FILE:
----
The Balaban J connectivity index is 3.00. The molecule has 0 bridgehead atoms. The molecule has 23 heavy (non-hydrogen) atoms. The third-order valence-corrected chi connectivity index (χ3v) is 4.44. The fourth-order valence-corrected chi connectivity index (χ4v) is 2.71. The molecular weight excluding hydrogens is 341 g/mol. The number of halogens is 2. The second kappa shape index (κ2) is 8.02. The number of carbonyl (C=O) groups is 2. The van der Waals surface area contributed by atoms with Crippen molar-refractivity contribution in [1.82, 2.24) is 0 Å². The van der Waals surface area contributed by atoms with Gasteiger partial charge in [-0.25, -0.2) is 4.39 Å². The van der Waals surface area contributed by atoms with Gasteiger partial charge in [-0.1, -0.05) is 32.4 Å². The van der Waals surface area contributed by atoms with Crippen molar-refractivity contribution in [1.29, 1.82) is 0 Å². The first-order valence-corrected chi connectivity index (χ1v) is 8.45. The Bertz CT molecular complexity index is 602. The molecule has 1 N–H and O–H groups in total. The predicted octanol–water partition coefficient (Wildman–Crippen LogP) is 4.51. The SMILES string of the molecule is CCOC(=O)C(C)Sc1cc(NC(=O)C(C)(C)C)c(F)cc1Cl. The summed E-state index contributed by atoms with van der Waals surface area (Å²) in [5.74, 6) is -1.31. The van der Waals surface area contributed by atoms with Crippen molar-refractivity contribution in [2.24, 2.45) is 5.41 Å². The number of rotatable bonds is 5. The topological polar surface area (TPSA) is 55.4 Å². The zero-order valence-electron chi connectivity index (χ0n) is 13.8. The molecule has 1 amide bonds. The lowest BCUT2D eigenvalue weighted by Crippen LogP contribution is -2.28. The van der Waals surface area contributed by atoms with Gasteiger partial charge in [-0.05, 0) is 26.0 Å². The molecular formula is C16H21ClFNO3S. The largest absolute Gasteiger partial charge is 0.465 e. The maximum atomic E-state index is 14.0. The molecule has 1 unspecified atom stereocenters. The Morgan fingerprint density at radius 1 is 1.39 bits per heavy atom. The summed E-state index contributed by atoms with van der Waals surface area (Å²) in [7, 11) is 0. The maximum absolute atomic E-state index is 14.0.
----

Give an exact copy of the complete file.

The Balaban J connectivity index is 3.00. The molecule has 0 bridgehead atoms. The molecule has 23 heavy (non-hydrogen) atoms. The third-order valence-corrected chi connectivity index (χ3v) is 4.44. The fourth-order valence-corrected chi connectivity index (χ4v) is 2.71. The molecular weight excluding hydrogens is 341 g/mol. The number of halogens is 2. The second kappa shape index (κ2) is 8.02. The number of carbonyl (C=O) groups is 2. The van der Waals surface area contributed by atoms with Crippen molar-refractivity contribution in [1.82, 2.24) is 0 Å². The van der Waals surface area contributed by atoms with Gasteiger partial charge in [-0.25, -0.2) is 4.39 Å². The van der Waals surface area contributed by atoms with Gasteiger partial charge in [-0.1, -0.05) is 32.4 Å². The van der Waals surface area contributed by atoms with Crippen molar-refractivity contribution in [1.29, 1.82) is 0 Å². The first-order valence-corrected chi connectivity index (χ1v) is 8.45. The Bertz CT molecular complexity index is 602. The molecule has 1 N–H and O–H groups in total. The predicted octanol–water partition coefficient (Wildman–Crippen LogP) is 4.51. The SMILES string of the molecule is CCOC(=O)C(C)Sc1cc(NC(=O)C(C)(C)C)c(F)cc1Cl. The summed E-state index contributed by atoms with van der Waals surface area (Å²) in [5.74, 6) is -1.31. The van der Waals surface area contributed by atoms with Crippen molar-refractivity contribution in [2.24, 2.45) is 5.41 Å². The number of rotatable bonds is 5. The topological polar surface area (TPSA) is 55.4 Å². The zero-order valence-electron chi connectivity index (χ0n) is 13.8. The molecule has 1 amide bonds. The lowest BCUT2D eigenvalue weighted by Crippen LogP contribution is -2.28. The van der Waals surface area contributed by atoms with Gasteiger partial charge in [-0.05, 0) is 26.0 Å². The molecular formula is C16H21ClFNO3S. The largest absolute Gasteiger partial charge is 0.465 e. The maximum atomic E-state index is 14.0. The molecule has 1 unspecified atom stereocenters. The Morgan fingerprint density at radius 1 is 1.39 bits per heavy atom. The summed E-state index contributed by atoms with van der Waals surface area (Å²) in [7, 11) is 0. The maximum absolute atomic E-state index is 14.0.